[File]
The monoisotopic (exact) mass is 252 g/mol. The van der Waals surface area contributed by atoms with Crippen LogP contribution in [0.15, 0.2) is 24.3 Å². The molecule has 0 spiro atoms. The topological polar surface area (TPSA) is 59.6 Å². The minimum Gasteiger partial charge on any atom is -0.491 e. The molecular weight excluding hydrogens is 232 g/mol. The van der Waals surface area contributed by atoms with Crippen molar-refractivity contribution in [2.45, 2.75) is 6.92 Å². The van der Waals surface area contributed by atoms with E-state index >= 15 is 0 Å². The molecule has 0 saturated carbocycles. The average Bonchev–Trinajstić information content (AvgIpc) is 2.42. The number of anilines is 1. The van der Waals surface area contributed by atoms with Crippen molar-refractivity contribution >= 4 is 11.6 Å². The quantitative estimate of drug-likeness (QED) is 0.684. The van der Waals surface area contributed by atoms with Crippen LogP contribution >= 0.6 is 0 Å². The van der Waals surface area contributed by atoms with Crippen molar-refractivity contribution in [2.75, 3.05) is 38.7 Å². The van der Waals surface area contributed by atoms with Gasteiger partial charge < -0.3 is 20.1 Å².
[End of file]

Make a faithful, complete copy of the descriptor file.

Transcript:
The monoisotopic (exact) mass is 252 g/mol. The van der Waals surface area contributed by atoms with Crippen LogP contribution in [0.15, 0.2) is 24.3 Å². The molecule has 0 spiro atoms. The topological polar surface area (TPSA) is 59.6 Å². The minimum Gasteiger partial charge on any atom is -0.491 e. The molecular weight excluding hydrogens is 232 g/mol. The van der Waals surface area contributed by atoms with Crippen molar-refractivity contribution in [2.45, 2.75) is 6.92 Å². The van der Waals surface area contributed by atoms with E-state index >= 15 is 0 Å². The molecule has 0 saturated carbocycles. The average Bonchev–Trinajstić information content (AvgIpc) is 2.42. The number of anilines is 1. The van der Waals surface area contributed by atoms with Crippen molar-refractivity contribution >= 4 is 11.6 Å². The quantitative estimate of drug-likeness (QED) is 0.684. The van der Waals surface area contributed by atoms with Crippen LogP contribution >= 0.6 is 0 Å². The van der Waals surface area contributed by atoms with Crippen molar-refractivity contribution in [2.75, 3.05) is 38.7 Å². The van der Waals surface area contributed by atoms with Gasteiger partial charge < -0.3 is 20.1 Å².